• SimplyDarlene

        oh my land, miss JDL – i’m a little slow on the uptake lately. my bad.

        Reply
  2. Marcus Goodyear

    Last presidential cycle, Facebook got so bad we actually had to leave our church. We couldn’t reconcile the smiling Sunday faces with the hateful Facebook posts.

    It wasn’t something that we did lightly or quickly, but it began with their political vitriol on Facebook.

    Reply
    • Susan DiMickele

      I hear ya Marcus, for this and other reasons I’ve stopped doing any politics on social media for some time. Maybe one day I’ll publicly reenter the discussion, but I just can’t do it right now.

      Reply
  3. Lori Poppinga

    Well-said, my friend. I am so glad that we only have one week left before election day. I must not be friends with too many die hard political fans as I have not been inundated with the “hate” speech that I know is out there. I also don’t watch a lot of television and I wish the pollster calling me would ask: “how much credence do you give to political advertising?” because I would have to answer none. So thankful there is coming a day…
    Keep up the God work.

    Reply
  4. Nancy Kourmoulis

    Beautifully written. Longing for that day when His kingdom is on earth as it is in heaven and our citizenship is fully attained.

    Reply
  5. ro.ellott

    oh…I believe in that place too…and long for the day we live more fully in His Love…blessings to you my friend~

    Reply
  6. Linda

    I long for that place too Jennifer. You’ve written what is on the hearts of so many. I sure will be glad when this election is behind us:-)
    I love you right back Jennifer!

    Reply
  7. Diana Trautwein

    Thank you so much for this fresh air tonight, Jennifer. I am so done with this election and all the accusations, and fear-based rhetoric, most especially from Christians, so many of whom seem to have forgotten that God IS still on the throne. Yes, it is important to vote. Absolutely. But goodness gracious sakes alive – the vitriol is so unnecessary and unhelpful. This, however, is exactly what we need more of – so thank you. A lot.

    Reply
  8. Jerralea

    I feel that ache, too, Jennifer. I’ve been longing for home lately … I’ve been writing about it for my 31 Day series. I can’t think of anything more encouraging than the thought of our forever home.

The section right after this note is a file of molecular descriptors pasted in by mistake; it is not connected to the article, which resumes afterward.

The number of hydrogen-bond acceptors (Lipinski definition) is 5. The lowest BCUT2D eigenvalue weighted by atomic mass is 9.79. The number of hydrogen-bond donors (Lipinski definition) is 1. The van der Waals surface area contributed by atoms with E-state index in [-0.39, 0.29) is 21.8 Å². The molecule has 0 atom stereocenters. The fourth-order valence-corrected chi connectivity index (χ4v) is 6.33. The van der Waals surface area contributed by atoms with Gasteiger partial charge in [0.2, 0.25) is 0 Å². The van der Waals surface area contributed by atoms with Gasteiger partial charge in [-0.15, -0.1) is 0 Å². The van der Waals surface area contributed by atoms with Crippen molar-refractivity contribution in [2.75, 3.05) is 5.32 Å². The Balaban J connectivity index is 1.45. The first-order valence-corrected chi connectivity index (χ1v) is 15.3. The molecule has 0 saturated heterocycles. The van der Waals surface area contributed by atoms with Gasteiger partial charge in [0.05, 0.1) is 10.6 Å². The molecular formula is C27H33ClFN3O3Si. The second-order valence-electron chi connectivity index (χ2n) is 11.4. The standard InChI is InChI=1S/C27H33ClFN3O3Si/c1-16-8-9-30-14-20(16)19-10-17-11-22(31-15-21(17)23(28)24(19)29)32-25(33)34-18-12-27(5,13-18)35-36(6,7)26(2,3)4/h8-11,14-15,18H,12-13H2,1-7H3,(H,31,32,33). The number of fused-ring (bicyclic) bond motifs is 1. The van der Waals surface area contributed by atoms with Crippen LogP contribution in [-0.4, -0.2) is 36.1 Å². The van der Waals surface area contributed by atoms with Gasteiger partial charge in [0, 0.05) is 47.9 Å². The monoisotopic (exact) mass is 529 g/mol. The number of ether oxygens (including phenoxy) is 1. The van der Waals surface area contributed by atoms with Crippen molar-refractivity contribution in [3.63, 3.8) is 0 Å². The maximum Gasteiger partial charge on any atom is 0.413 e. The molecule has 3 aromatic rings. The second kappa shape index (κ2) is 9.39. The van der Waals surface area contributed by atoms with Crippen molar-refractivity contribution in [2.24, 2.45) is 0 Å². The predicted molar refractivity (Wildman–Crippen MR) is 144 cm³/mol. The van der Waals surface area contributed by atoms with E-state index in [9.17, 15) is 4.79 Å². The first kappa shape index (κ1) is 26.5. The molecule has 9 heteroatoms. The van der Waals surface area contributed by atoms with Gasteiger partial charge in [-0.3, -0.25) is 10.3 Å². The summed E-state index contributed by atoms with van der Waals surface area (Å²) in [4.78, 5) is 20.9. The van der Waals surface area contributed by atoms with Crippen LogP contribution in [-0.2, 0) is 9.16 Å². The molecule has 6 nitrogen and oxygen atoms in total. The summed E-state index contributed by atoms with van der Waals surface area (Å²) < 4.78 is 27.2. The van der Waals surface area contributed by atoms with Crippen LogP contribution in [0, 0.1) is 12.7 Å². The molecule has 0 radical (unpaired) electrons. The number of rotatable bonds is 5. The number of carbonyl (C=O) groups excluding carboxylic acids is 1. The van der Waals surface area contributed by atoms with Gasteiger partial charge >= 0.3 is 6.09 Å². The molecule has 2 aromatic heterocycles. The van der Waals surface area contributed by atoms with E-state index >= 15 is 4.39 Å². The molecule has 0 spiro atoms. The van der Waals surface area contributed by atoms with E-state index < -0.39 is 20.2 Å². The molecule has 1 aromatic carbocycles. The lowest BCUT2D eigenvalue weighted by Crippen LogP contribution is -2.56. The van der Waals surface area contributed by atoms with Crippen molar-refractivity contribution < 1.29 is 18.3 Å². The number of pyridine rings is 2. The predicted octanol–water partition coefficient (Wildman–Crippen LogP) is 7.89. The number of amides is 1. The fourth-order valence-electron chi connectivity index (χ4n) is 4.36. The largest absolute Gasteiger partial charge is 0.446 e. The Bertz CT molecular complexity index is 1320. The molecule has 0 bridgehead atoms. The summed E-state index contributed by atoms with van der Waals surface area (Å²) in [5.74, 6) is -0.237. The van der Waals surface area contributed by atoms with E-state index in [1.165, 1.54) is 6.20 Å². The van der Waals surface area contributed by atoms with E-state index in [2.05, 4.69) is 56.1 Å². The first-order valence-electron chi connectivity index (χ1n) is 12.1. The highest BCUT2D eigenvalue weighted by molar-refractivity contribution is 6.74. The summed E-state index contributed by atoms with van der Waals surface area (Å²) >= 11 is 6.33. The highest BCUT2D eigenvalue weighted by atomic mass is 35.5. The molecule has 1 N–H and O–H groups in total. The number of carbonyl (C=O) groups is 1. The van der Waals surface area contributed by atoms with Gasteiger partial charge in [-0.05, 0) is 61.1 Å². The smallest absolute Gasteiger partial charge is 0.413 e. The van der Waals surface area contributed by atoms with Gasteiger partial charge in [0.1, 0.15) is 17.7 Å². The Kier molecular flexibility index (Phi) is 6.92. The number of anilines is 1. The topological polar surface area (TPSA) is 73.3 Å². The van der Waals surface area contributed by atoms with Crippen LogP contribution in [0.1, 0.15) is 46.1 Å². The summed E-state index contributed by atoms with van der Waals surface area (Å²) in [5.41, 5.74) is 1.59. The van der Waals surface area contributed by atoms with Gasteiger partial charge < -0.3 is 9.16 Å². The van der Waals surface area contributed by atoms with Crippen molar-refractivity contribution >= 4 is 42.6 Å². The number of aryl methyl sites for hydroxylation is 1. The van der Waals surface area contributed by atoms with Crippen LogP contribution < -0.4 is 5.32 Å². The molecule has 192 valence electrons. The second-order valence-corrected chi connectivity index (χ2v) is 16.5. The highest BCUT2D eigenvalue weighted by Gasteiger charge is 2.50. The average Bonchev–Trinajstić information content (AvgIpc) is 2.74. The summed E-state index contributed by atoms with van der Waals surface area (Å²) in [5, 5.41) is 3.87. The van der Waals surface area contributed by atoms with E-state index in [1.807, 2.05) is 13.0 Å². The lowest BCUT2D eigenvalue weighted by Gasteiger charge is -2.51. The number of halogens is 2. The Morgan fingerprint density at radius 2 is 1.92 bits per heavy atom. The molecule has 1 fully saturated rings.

Reply
  9. Leah Adams

    Let it be. Come, Lord Jesus! The older I grow, the more I long for heaven.

    Reply
  10. Susan

    Amen Jennifer — Now there is in store for me the crown of righteousness, which the Lord, the righteous Judge, will award to me on that day–and not only to me, but also to all who have longed for his appearing. ~2 Tim 4:8

    Maranatha!

    Reply
  11. Jillie

    Hey Jennifer…I know a lot of Canadians, meself included, who take great interest in your political system ‘down there’. We’re very caught up in the race. I guess I just never thought that things could get so ugly on social media because of it. And especially that Christians could be so hurtful and venomous online over their beliefs…so much so, that they would ‘unfriend’ someone on FB because they don’t agree? I don’t know if the same thing happens here, or not. We all have our own opinions, but that’s the beauty of a democracy-we all get to have our own opinions! And, as I recall, the Good Book says something about GOD being the One who sets up leaders and kingdoms…AND takes them down.
    Waiting as well, for That Beautiful Day when the King of kings sets all things right. And, I’m praying for your country-believe you me!

    Reply
    • dukeslee

      I should probably clarify, Jillie, that no one unfriended me. But I talked to two different people last week who admitted to unfriending someone on Facebook because of differing views over the election. I was so sad about that.

      Reply
  12. Dolly@Soulstops

    AMEN…aching with you, Jennifer, for that day when the King of Peace reigns complete..hugs to you, my friend 🙂

    Reply
  13. Susan DiMickele

    Well said. I’m just sorry we don’t have more political correspondents like you out there. But I’m also really glad you’re a Jesus writer.

    Reply